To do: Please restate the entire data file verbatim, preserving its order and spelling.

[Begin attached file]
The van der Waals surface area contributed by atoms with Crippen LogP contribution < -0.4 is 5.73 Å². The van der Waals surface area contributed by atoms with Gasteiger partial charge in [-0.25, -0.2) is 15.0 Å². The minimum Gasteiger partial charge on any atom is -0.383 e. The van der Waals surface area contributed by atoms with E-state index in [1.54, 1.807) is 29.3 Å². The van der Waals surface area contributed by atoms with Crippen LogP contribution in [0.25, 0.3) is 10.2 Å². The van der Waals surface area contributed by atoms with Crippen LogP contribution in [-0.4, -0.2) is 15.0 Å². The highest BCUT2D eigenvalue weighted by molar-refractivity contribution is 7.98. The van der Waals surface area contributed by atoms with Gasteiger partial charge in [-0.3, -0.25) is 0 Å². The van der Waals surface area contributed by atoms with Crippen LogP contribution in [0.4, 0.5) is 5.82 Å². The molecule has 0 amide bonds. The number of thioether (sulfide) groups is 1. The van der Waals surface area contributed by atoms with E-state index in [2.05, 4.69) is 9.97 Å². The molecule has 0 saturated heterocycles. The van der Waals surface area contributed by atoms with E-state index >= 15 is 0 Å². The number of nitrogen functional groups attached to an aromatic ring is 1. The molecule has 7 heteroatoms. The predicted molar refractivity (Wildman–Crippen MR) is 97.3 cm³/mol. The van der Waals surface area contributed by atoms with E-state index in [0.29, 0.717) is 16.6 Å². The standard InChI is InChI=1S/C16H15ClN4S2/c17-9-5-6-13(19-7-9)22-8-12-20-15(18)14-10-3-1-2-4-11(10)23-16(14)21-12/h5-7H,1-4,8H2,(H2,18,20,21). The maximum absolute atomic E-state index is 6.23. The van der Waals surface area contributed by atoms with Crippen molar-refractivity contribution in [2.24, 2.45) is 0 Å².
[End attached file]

The van der Waals surface area contributed by atoms with Crippen LogP contribution < -0.4 is 5.73 Å². The van der Waals surface area contributed by atoms with Gasteiger partial charge in [-0.25, -0.2) is 15.0 Å². The minimum Gasteiger partial charge on any atom is -0.383 e. The van der Waals surface area contributed by atoms with E-state index in [1.54, 1.807) is 29.3 Å². The van der Waals surface area contributed by atoms with Crippen LogP contribution in [0.25, 0.3) is 10.2 Å². The van der Waals surface area contributed by atoms with Crippen LogP contribution in [-0.4, -0.2) is 15.0 Å². The highest BCUT2D eigenvalue weighted by molar-refractivity contribution is 7.98. The van der Waals surface area contributed by atoms with Gasteiger partial charge in [-0.3, -0.25) is 0 Å². The van der Waals surface area contributed by atoms with Crippen LogP contribution in [0.4, 0.5) is 5.82 Å². The molecule has 0 amide bonds. The number of thioether (sulfide) groups is 1. The van der Waals surface area contributed by atoms with E-state index in [2.05, 4.69) is 9.97 Å². The molecule has 0 saturated heterocycles. The van der Waals surface area contributed by atoms with E-state index >= 15 is 0 Å². The number of nitrogen functional groups attached to an aromatic ring is 1. The molecule has 7 heteroatoms. The predicted molar refractivity (Wildman–Crippen MR) is 97.3 cm³/mol. The van der Waals surface area contributed by atoms with E-state index in [0.29, 0.717) is 16.6 Å². The standard InChI is InChI=1S/C16H15ClN4S2/c17-9-5-6-13(19-7-9)22-8-12-20-15(18)14-10-3-1-2-4-11(10)23-16(14)21-12/h5-7H,1-4,8H2,(H2,18,20,21). The maximum absolute atomic E-state index is 6.23. The van der Waals surface area contributed by atoms with Crippen molar-refractivity contribution in [2.24, 2.45) is 0 Å².